Putting Michigan’s Lumbering Past into Perspective: WOW!

It will never be known exactly how much lumber was cut from Michigan’s forest during the hey day of Michigan’s logging era. Government surveyor’s estimated Michigan’s pine forest contained 150 billion board feet of lumber. However, the lumber historian, George Hotchkiss, estimated that by 1897 more than 160 billion board feet of pine had already been cut, and another six billion was still standing, mostly in the Upper Peninsula.

One hundred sixty-one billion board feet of pine and fifty billion board feet of cedar, hemlock, and hardwoods are the generally excepted quantities of lumber cut between 1840 and 1900. During this sixty-year period, Michigan sawmills milled roughly one billion logs.  Let us try to put this in to a perspective we can understand.

If one board foot equals one square foot, one inch thick, then 211 billion board feet = 211 billion square feet, 1" thick = 7,568.5 square miles, 1" thick:

·    We could cover the states of Connecticut and Rhode Island with a 1" thick floor and still have over 13 billion board feet left over,
·    Or, we could cover Lake Ontario with a 1" thick floor and have 6.2 billion board feet left over.

If we stacked all the lumber into a pile 6 feet wide by 6 feet tall, we could:
·    circle the Earth 3 ¾ times, or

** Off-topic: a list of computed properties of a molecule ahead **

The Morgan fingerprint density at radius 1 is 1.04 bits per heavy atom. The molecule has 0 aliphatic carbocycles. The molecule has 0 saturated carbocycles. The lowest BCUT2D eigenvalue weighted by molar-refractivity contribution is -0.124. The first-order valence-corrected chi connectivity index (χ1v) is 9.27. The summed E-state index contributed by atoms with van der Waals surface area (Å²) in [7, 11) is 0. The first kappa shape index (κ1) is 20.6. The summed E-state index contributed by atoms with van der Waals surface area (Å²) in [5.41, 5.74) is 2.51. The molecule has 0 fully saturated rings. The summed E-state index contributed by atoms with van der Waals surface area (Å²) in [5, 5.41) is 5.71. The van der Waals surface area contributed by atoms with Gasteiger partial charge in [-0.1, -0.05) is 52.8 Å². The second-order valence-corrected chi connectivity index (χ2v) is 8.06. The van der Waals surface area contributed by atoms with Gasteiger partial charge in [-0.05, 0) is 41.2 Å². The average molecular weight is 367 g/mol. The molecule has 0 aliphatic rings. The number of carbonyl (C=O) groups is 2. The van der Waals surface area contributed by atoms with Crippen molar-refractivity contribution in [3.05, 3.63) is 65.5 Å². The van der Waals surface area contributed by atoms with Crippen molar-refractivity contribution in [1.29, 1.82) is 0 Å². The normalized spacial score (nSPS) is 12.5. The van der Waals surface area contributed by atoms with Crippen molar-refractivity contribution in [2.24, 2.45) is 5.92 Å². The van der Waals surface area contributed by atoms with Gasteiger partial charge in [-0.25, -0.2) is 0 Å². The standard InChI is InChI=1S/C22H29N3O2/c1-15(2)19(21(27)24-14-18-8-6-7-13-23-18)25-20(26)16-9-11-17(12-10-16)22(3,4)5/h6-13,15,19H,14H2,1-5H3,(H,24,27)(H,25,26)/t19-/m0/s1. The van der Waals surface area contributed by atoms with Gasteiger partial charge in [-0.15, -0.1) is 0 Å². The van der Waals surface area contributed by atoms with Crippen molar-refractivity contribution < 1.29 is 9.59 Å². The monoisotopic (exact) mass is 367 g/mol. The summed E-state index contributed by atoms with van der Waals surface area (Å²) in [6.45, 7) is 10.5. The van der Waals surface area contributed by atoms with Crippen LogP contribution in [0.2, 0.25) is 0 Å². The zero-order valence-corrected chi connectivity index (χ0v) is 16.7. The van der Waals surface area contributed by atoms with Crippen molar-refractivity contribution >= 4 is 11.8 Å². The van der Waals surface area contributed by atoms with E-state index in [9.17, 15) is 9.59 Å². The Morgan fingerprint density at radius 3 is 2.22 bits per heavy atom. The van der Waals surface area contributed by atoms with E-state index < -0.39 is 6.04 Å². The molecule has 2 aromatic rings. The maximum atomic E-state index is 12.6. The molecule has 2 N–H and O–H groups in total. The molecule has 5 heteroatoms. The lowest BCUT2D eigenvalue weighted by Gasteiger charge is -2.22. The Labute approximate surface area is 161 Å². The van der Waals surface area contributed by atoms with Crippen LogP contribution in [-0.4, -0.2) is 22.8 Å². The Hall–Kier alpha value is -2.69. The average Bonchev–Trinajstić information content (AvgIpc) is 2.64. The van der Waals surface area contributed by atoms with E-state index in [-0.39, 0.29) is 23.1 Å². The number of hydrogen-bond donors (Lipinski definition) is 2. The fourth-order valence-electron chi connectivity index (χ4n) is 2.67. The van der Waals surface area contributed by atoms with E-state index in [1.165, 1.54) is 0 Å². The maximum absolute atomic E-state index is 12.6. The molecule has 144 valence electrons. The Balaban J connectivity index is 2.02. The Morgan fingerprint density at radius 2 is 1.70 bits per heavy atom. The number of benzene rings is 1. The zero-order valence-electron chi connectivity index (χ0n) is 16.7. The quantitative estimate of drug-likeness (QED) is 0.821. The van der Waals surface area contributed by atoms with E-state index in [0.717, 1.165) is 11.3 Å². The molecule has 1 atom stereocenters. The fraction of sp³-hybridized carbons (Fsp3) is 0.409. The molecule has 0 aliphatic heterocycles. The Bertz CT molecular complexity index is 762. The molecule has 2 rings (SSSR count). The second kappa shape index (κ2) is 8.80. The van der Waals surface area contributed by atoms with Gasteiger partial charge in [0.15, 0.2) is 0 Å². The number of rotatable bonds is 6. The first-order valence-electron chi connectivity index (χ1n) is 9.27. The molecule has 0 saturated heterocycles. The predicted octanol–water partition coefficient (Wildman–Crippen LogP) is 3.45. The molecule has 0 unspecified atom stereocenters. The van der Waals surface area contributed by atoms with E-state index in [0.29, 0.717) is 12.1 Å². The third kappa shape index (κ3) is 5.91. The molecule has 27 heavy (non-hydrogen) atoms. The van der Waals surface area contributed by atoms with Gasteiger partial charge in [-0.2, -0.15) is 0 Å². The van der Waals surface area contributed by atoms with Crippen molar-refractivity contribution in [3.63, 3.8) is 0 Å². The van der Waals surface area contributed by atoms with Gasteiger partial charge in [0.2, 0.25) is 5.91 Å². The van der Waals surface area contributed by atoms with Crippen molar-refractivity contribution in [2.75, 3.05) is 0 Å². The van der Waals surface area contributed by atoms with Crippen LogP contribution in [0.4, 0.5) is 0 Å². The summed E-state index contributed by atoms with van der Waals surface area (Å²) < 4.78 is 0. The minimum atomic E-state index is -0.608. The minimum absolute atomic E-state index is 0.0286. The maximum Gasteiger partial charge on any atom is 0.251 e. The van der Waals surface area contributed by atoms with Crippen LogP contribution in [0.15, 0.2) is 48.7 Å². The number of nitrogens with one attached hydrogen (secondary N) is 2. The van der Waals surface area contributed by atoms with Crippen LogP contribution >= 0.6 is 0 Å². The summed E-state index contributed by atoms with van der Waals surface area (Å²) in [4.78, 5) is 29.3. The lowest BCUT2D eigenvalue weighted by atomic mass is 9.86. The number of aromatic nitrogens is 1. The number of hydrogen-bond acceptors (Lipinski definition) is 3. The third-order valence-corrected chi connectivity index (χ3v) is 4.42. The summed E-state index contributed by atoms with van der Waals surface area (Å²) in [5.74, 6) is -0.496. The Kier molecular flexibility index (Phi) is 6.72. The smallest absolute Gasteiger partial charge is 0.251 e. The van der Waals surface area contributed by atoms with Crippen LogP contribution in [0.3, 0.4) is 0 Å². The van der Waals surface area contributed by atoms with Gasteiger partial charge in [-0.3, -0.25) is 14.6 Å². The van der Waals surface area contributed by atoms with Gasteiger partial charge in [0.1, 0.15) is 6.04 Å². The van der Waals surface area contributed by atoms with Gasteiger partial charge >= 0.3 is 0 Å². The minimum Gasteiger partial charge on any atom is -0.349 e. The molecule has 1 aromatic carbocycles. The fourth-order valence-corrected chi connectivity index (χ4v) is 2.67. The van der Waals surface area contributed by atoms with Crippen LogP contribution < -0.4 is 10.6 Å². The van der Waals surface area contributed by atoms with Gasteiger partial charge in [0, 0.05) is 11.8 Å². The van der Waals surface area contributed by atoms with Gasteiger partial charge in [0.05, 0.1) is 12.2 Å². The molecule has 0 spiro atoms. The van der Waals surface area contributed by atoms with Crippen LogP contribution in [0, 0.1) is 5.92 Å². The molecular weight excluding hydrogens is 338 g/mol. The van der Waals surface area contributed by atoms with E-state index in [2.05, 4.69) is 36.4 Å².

·    reach over 1/3 of the way to the moon.

A 3 foot by 3 foot stack would circle the Earth 14.86 times and reach to the moon and return half way to Earth.

If we stacked all the lumber in a pile 2 ½ football fields by 2 ½ football fields (750’ x 750’), the stack would be 2,231 feet taller than Mt. Everest.

Two hundred eleven billion board feet would build 334 solid wood Sears Towers.

As of 1996, the entire U.S. Interstate system could be covered with 9 inches of lumber (7" of pine and 2" of the rest), 6 lanes wide.

Over 9.5 million 1600 square foot 3-bed room homes could be built with all the lumber cut from Michigan.

A log is 16 feet long, if you put all the logs end to end; they would circle the Earth over 121 times, or, they would circle Jupiter over 10 ¾ times.

An x" diameter log (measured at the small end) would equal how many board feet:
8" log = 16 bd ft      16" log = 144 bd ft      28" log = 576 bd ft      36" log = 1024 bd ft      44" log = 1600 bd ft

This web page was created by Jon Archer, a GEO 333 student.

This material has been compiled for educational use only, and may not be reproduced without permission.  One copy may be printed for personal use.  Please contact Randall Schaetzl (soils@msu.edu) for more information or permissions.